To ride a motorcycle across the United States in the 1930s meant harsh riding over unforgiving dirt roads, careful planning for fuel and food, no way of communicating for help other than waving down a fellow vehicle that might not come along for days, or hiking out, possibly desperate for water. Not only were there no callboxes lining the highway, or Taco Bell signs glowing in the distance, there were no interstate highways at all. Sure, there were maps, but there was no way to know what was over the next hill if you hadn’t been there before.
For a man to load up some panniers, fire up a bike, and hit the road in 1930 was a cross country adventure with a real element of danger. For a woman, multiply that a few times over, plus add in strange local laws about whether women could ride motorcycles at all, or what they could wear while doing it. For a Black woman to do this in 1930 is of an order of magnitude more risky, more dangerous, and ten orders of magnitude more badass.
Bessie Stringfield was more than up for it.
Born, most likely, in North Carolina in 1911, Stringfield was relocated to Boston with her family as a child. Some accounts suggest she was born in Jamaica, but her early years are clouded with myth. Stringfield was gifted her first motorcycle as a teenager, by either her adopted mother, or a family friend, the records are a little unclear. What we do know is that it was a 1928 Indian Scout model, and it completely changed her life. She taught herself to ride it, then, at 19 years of age, a restless Stringfield unfolded a map of the U.S., marveling at the possibilities for a woman with a motorcycle and the courage to roam. Not sure of exactly where she wanted to head she flipped a penny onto the map, and followed wherever that dusty hunk of copper led.
She blasted off from somewhere on the East Coast and thundered across the country. She eventually made it across the continent, the first Black woman to ride a motorcycle nationwide, solo. Infected with wanderlust, Stringfield crossed the country at least 8 times over the next few decades.
Stringfield earned money by riding in motorcycle shows and carnivals in towns all over the country. She’d often ride the infamous Walls of Death, a wooden bowl that she’d zoom around within, like the ball in a roulette wheel, riding with her head parallel to the ground, dazed onlookers peering down from above or the side. Or she’d compete against male riders in races, often disguised as a man so that she’d be allowed to compete. If she won, the loser could save at least a little face.
Motels in the 1930s typically didn’t allow Black customers in the door, especially Black women on their own riding motorcycles, so Stringfield often slept on her bike at filling stations. An extraordinary act of courage in the pre-war years; In the South, lynchings were still legal in many places. She faced at least one instance of violence when a white pickup driver purposely ran her off the road, though it seems Stringfield was largely left alone. Her confidence and self-assuredness seemed to buoy her, keep her above the fray of petty violence. A Black woman by herself, thundering into town astride a massive Harley, voluminous curls spilling out from beneath a helmet, this wowed people. Maybe made her seem larger than life, a surreal vision beyond being screwed with. Stringfield, for her part, credited god.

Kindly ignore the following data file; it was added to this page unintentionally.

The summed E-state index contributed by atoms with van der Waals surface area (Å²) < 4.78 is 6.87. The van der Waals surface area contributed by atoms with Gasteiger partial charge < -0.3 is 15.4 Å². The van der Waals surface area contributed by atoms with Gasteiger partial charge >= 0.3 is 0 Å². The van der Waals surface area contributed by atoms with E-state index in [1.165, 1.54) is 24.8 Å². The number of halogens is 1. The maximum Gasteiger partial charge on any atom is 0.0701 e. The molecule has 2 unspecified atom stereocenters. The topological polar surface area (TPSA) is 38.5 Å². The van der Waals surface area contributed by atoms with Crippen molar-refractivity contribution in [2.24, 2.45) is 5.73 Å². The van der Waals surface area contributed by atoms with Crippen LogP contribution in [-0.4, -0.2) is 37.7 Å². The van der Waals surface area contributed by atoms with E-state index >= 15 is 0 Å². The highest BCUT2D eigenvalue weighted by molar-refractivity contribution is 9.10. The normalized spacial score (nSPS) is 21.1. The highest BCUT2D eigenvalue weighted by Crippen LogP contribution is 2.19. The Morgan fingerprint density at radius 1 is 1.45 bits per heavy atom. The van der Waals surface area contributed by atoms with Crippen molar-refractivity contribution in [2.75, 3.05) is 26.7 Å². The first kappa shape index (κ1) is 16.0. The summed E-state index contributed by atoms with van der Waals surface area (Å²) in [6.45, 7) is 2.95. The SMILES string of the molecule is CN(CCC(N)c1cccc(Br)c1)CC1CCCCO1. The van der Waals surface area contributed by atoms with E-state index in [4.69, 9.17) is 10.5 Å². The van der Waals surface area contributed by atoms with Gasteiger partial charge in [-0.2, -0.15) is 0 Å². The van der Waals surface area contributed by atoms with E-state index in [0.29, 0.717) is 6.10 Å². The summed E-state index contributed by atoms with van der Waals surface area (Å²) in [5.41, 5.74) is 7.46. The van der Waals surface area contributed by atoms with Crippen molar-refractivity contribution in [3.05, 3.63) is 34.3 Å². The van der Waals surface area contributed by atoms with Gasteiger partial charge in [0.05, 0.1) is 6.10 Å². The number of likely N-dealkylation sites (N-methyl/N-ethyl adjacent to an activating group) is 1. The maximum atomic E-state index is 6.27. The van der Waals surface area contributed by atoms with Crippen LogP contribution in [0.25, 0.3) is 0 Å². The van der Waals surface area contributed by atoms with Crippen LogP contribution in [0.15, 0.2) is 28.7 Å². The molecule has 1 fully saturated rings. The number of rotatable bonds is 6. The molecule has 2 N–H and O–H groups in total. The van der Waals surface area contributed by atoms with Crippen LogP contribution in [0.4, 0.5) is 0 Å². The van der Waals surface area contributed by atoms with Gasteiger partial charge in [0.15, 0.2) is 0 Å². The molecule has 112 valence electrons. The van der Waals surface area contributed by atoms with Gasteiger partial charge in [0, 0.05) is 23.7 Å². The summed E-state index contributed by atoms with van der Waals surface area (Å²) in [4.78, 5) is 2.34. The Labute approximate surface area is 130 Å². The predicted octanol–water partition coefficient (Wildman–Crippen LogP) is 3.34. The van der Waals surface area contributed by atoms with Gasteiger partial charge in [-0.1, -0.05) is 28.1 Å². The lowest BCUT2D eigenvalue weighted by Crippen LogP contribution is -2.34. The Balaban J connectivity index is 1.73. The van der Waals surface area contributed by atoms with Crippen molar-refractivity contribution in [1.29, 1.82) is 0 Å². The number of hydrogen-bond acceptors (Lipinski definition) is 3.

In the 1940s, Stringfield continued crossing the nation by motorcycle, this time as a courier for the U.S. Army during WW2. She’d ferry orders and documents from base to base, often over tremendous distances. She was the only woman motorcycle courier in her division. With an Army insignia festooned to the front of her bike, and in an Army uniform, she’d zoom from state to state, this time, a bit less concerned about riff raff, if she ever was.
After the war, Stringfield settled down in Miami and bought a house. Almost immediately, she butted heads with local police who weren’t pleased with the idea of a Black woman riding a motorcycle alone around their city. Stringfield told the story in an issue of American Motorcyclist many years later. When the police made clear they weren’t about to tolerate her having a motorcycle license, Stringfield approached the police captain of her local precinct, and, not knowing her story, he ended up challenging her to perform a series of stunts in a park to prove she could handle a bike. Stunts that he assumed would be far too difficult for even a practiced rider. Stringfield handled them easily, and the cops never again gave her trouble.
“From that day on, I didn’t have any trouble from the police, and I got my license too,” she said.
Over the next few decades, Stringfield founded the Iron Horse motorcycle club in Miami. She rode a series of Harleys well into her 70s (she eventually owned more than two dozens Harley Davidsons, the only brand for her after that first Indian she was gifted), to her job as a nurse, and regularly to church. She married and divorced more often than many people buy cars, that streak of adventurousness running through all aspects of her life. She taught women, men, and kids to ride motorcycles, inspired countless others she never met to hit the open road.
Stringfield died in 1993 of heart problems. She rode until her death, defying doctor’s orders to get off the bike when her heart issues presented themselves.
“I told [my doctor] if I don’t ride, I won’t live long. And so I never did quit.”
Posthumously, Stringfield was inducted into the Motorcycle Hall of Fame in 2002. In the year 2000, the American Motorcycle Association created the Bessie Stringfield Memorial Award, given annually to outstanding women motorcyclists.
For more, pick up a copy of Hear Me Roar: Women, Motorcycles, and the Rapture of the Road, by Ann Ferrar.
Top photo: Wikipedia